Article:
In these lives we write ourselves, some amount of madness is bound to take place – the Roskilde Festival is of the planned and organized kind, but no less bone pinching. It is a temporary parallel universe each participant is sucked into and spat out of anywhere between 2-10 days later. For many the festival acts as an annual catalyst, to an everyday full of expectations and pressure with nowhere to blow off steam. One would think that putting thousands and thousands people together out on a dirty field filled with music, alcohol, drugs and reptilian leveled brains, would be a recipe for disaster, but it is the most caring and loving experience year after year.
My first Roskilde Festival was in 1996, together with 90.000 others I experienced David Bowie, Björk, Nick Cave, Patti Smith and Rage Against the Machine. I was a 16 year old grunge girl, kissing in my tent at night with an Australian cray fisher. I refused to look in mirrors or wash my hair for five days, instead carefully remembered to eat my plate and cutlerey, as it was made out of cornstarch to reduce waste. Those four days changed my life, Bowie was a vampire on stage, I’d seen people make love out in the open, the sun set on tower high dust clouds, peed everywhere I felt like, been drunk, stoned and ecstatic. All I could think of was next year. And so it went for 16 years in a row. 2012/13 I lived in Berlin/USA, so 2014 was a huge comeback and this time yours truly was assigned the international press team for This is Jane Wayne.
This year Roskilde Festival broke the all time audience record, with a total of up to 130.000 guests (including volunteers), and is expected to be able donate 2,5 mio euros (!) to charity and cultural projects. Yes Roskilde has always been a non-profit organization, which makes it even more cool.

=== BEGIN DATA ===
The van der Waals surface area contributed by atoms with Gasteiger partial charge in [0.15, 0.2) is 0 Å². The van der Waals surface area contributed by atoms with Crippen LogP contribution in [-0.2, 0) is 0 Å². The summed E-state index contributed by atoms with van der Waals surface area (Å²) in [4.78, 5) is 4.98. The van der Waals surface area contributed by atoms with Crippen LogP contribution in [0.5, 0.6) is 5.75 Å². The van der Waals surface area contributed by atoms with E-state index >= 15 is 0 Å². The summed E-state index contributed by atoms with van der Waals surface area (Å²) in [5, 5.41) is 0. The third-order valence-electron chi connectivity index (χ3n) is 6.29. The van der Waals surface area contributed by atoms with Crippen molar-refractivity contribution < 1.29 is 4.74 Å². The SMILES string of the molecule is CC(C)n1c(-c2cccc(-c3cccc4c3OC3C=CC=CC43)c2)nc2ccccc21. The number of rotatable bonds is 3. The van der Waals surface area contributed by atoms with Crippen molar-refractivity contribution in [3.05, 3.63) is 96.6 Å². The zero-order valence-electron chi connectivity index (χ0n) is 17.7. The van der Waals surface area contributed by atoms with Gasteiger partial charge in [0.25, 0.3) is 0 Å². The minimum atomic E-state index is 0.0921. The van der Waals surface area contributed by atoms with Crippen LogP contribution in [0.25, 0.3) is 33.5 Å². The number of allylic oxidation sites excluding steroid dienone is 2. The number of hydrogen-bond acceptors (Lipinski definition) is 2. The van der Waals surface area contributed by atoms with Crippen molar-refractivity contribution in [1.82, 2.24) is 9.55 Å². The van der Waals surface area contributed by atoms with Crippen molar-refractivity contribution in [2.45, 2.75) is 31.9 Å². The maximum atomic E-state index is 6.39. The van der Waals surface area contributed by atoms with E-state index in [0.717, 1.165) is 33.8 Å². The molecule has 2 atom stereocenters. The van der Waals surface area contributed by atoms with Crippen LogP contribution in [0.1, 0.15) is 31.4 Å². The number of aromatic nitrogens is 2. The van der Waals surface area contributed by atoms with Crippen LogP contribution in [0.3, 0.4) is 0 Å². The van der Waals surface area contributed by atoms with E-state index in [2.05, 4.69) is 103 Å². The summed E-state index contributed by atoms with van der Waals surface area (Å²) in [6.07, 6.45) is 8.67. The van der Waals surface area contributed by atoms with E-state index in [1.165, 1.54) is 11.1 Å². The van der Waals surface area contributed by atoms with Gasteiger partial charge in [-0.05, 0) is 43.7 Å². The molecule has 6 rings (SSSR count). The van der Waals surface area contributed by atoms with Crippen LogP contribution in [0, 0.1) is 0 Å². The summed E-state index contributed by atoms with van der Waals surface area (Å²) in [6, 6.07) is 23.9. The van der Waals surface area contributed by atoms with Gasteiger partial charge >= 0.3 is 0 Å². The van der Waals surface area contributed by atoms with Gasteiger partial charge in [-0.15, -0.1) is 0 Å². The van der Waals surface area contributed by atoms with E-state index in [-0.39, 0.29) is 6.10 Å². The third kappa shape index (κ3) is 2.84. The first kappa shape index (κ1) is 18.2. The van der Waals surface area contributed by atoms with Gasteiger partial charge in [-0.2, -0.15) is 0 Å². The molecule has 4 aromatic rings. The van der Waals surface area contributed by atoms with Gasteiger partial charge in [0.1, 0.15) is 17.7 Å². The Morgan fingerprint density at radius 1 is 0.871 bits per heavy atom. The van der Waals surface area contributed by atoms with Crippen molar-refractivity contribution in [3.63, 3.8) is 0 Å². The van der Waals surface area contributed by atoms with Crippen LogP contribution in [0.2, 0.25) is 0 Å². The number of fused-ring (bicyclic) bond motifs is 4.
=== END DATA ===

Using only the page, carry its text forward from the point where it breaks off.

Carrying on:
2014’s music line-up was dominated by big, safe broad-audience-appeal names, not exactly bend-over-backwards original. Personally I had hoped to see more from the fast evolving (American) psychedelic rock scene, such as Black Angels, The Entrance Band, Wooden Shjips, as well as low-tech punk names like The Garden. Instead big commercial acts like Rolling Stones, Stevie Wonder, Outkast and Drake (who cancelled, but was replaced by ever cool Jack White) headlined the festival, which presumably is what people wants and has led to the big, and very positive, financial surplus.
So what was the most memorable music experience at this years Roskilde? Well admittedly, sometimes the bigger the better – Major Lazer made app 60.000 people take off their clothes in front of the legendary Orange stage at 1-2 am in the morning and litterally full-on rave together. And then oldies, but goodies – Rolling Stones also pulled off a power manifestation of a show.
Biggest dissapointment? That would be Connan Mockasin and his entourage, that arrived straight from France and seemed very out-toured, in comparison with the two other, unforgettable shows I’ve seen with them.
Most miserable personal fail? Not realizing that Liars were playing. And extremely unfortunate, the memory card in my big Canon camera jammed or got moist, deciding not to work and I didn’t bring a back-up. That ment all photos were shot with my iPhone, far from ideal – but oh well it’s got an edge to it.
Each day was as sunny as the day before, and sitting here in rainy Berlin now, thinking back on the food, the toilet stench, all the pretty people and their phenomenal way of looking out for eachother, it’s nearly a little unreal what took place only a week ago on that grass-field.
Only other thing to say is: you have to experience it for yourself! Take a look at the photo-diary below, where I take your hand through four days of music and people – once done I am sure I will see you next year! Tak Roskilde Festival for staying wild, and letting us run wild, leaving our minds expanded with never fading impressions.